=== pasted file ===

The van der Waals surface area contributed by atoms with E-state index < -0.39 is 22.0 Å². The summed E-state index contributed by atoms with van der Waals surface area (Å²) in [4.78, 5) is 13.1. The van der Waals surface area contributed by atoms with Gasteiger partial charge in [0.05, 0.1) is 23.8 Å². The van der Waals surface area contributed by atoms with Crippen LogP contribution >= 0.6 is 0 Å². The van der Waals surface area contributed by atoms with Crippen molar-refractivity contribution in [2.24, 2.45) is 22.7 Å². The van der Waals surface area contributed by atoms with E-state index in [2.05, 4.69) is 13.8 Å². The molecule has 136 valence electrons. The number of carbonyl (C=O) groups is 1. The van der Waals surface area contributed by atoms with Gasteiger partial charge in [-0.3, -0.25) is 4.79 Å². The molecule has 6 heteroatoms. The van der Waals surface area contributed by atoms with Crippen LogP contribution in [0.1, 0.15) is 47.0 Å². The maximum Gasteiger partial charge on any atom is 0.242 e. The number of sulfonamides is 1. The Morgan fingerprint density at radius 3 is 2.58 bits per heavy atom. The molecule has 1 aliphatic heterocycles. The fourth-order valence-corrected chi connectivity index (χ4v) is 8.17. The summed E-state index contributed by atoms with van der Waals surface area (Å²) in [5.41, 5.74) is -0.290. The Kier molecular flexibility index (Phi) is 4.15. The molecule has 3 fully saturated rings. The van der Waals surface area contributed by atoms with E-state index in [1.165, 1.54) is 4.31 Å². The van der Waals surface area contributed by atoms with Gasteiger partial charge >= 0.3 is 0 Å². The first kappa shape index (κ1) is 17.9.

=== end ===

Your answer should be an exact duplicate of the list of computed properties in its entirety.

The van der Waals surface area contributed by atoms with E-state index < -0.39 is 22.0 Å². The summed E-state index contributed by atoms with van der Waals surface area (Å²) in [4.78, 5) is 13.1. The van der Waals surface area contributed by atoms with Gasteiger partial charge in [0.05, 0.1) is 23.8 Å². The van der Waals surface area contributed by atoms with Crippen LogP contribution >= 0.6 is 0 Å². The van der Waals surface area contributed by atoms with Crippen molar-refractivity contribution in [2.24, 2.45) is 22.7 Å². The van der Waals surface area contributed by atoms with E-state index in [2.05, 4.69) is 13.8 Å². The molecule has 136 valence electrons. The number of carbonyl (C=O) groups is 1. The van der Waals surface area contributed by atoms with Gasteiger partial charge in [-0.3, -0.25) is 4.79 Å². The molecule has 6 heteroatoms. The van der Waals surface area contributed by atoms with Crippen LogP contribution in [0.1, 0.15) is 47.0 Å². The maximum Gasteiger partial charge on any atom is 0.242 e. The number of sulfonamides is 1. The Morgan fingerprint density at radius 3 is 2.58 bits per heavy atom. The molecule has 1 aliphatic heterocycles. The fourth-order valence-corrected chi connectivity index (χ4v) is 8.17. The summed E-state index contributed by atoms with van der Waals surface area (Å²) in [5.41, 5.74) is -0.290. The Kier molecular flexibility index (Phi) is 4.15. The molecule has 3 fully saturated rings. The van der Waals surface area contributed by atoms with E-state index in [1.165, 1.54) is 4.31 Å². The van der Waals surface area contributed by atoms with Gasteiger partial charge >= 0.3 is 0 Å². The first kappa shape index (κ1) is 17.9.